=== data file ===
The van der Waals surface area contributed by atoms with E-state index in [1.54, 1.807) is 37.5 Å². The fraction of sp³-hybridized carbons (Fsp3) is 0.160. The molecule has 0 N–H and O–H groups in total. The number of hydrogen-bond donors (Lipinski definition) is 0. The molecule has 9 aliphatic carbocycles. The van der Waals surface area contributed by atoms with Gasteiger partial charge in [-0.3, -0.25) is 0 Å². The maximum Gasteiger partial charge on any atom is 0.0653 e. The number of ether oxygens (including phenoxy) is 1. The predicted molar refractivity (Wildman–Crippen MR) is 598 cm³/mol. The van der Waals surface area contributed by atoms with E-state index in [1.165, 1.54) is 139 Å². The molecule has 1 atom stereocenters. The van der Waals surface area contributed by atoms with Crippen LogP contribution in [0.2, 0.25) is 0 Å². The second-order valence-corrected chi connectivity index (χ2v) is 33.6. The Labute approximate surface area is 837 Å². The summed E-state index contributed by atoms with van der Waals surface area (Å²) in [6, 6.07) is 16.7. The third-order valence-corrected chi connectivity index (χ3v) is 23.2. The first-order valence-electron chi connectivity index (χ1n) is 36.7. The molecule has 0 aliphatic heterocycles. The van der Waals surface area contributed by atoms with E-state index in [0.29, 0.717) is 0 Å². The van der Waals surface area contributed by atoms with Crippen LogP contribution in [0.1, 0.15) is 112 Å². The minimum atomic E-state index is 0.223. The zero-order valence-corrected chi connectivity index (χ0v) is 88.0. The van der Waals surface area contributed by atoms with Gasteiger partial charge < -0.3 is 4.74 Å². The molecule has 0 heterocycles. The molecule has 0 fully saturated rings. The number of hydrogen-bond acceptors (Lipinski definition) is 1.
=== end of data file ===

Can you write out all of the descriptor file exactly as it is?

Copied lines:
The van der Waals surface area contributed by atoms with E-state index in [1.54, 1.807) is 37.5 Å². The fraction of sp³-hybridized carbons (Fsp3) is 0.160. The molecule has 0 N–H and O–H groups in total. The number of hydrogen-bond donors (Lipinski definition) is 0. The molecule has 9 aliphatic carbocycles. The van der Waals surface area contributed by atoms with Gasteiger partial charge in [-0.3, -0.25) is 0 Å². The maximum Gasteiger partial charge on any atom is 0.0653 e. The number of ether oxygens (including phenoxy) is 1. The predicted molar refractivity (Wildman–Crippen MR) is 598 cm³/mol. The van der Waals surface area contributed by atoms with E-state index in [1.165, 1.54) is 139 Å². The molecule has 1 atom stereocenters. The van der Waals surface area contributed by atoms with Crippen LogP contribution in [0.2, 0.25) is 0 Å². The second-order valence-corrected chi connectivity index (χ2v) is 33.6. The Labute approximate surface area is 837 Å². The summed E-state index contributed by atoms with van der Waals surface area (Å²) in [6, 6.07) is 16.7. The third-order valence-corrected chi connectivity index (χ3v) is 23.2. The first-order valence-electron chi connectivity index (χ1n) is 36.7. The molecule has 0 aliphatic heterocycles. The van der Waals surface area contributed by atoms with E-state index in [0.29, 0.717) is 0 Å². The van der Waals surface area contributed by atoms with Crippen LogP contribution in [0.1, 0.15) is 112 Å². The minimum atomic E-state index is 0.223. The zero-order valence-corrected chi connectivity index (χ0v) is 88.0. The van der Waals surface area contributed by atoms with Gasteiger partial charge < -0.3 is 4.74 Å². The molecule has 0 heterocycles. The molecule has 0 fully saturated rings. The number of hydrogen-bond acceptors (Lipinski definition) is 1.